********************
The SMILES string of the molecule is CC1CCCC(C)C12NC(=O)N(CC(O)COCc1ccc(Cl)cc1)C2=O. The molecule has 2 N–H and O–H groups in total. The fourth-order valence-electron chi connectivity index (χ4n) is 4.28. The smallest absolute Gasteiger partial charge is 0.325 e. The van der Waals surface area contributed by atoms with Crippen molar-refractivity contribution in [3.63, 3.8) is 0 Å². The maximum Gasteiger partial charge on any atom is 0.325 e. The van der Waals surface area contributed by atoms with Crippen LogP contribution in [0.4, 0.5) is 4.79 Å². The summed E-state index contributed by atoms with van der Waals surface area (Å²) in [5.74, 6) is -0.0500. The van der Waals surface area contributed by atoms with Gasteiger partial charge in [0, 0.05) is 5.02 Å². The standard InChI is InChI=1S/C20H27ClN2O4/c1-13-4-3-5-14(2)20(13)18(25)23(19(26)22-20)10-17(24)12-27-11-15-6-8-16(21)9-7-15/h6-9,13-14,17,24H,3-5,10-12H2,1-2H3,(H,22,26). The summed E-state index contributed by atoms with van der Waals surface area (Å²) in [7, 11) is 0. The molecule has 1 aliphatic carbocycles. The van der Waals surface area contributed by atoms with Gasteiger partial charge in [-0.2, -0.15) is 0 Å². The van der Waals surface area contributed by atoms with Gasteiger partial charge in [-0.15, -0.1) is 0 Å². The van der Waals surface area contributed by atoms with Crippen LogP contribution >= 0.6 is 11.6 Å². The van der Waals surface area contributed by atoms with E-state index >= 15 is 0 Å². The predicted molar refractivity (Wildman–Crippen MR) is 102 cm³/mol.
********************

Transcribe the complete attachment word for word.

The SMILES string of the molecule is CC1CCCC(C)C12NC(=O)N(CC(O)COCc1ccc(Cl)cc1)C2=O. The molecule has 2 N–H and O–H groups in total. The fourth-order valence-electron chi connectivity index (χ4n) is 4.28. The smallest absolute Gasteiger partial charge is 0.325 e. The van der Waals surface area contributed by atoms with Crippen molar-refractivity contribution in [3.63, 3.8) is 0 Å². The maximum Gasteiger partial charge on any atom is 0.325 e. The van der Waals surface area contributed by atoms with Crippen LogP contribution in [0.4, 0.5) is 4.79 Å². The summed E-state index contributed by atoms with van der Waals surface area (Å²) in [5.74, 6) is -0.0500. The van der Waals surface area contributed by atoms with Gasteiger partial charge in [0, 0.05) is 5.02 Å². The standard InChI is InChI=1S/C20H27ClN2O4/c1-13-4-3-5-14(2)20(13)18(25)23(19(26)22-20)10-17(24)12-27-11-15-6-8-16(21)9-7-15/h6-9,13-14,17,24H,3-5,10-12H2,1-2H3,(H,22,26). The summed E-state index contributed by atoms with van der Waals surface area (Å²) in [7, 11) is 0. The molecule has 1 aliphatic carbocycles. The van der Waals surface area contributed by atoms with Gasteiger partial charge in [-0.2, -0.15) is 0 Å². The van der Waals surface area contributed by atoms with Gasteiger partial charge in [-0.15, -0.1) is 0 Å². The van der Waals surface area contributed by atoms with Crippen LogP contribution >= 0.6 is 11.6 Å². The van der Waals surface area contributed by atoms with E-state index >= 15 is 0 Å². The predicted molar refractivity (Wildman–Crippen MR) is 102 cm³/mol.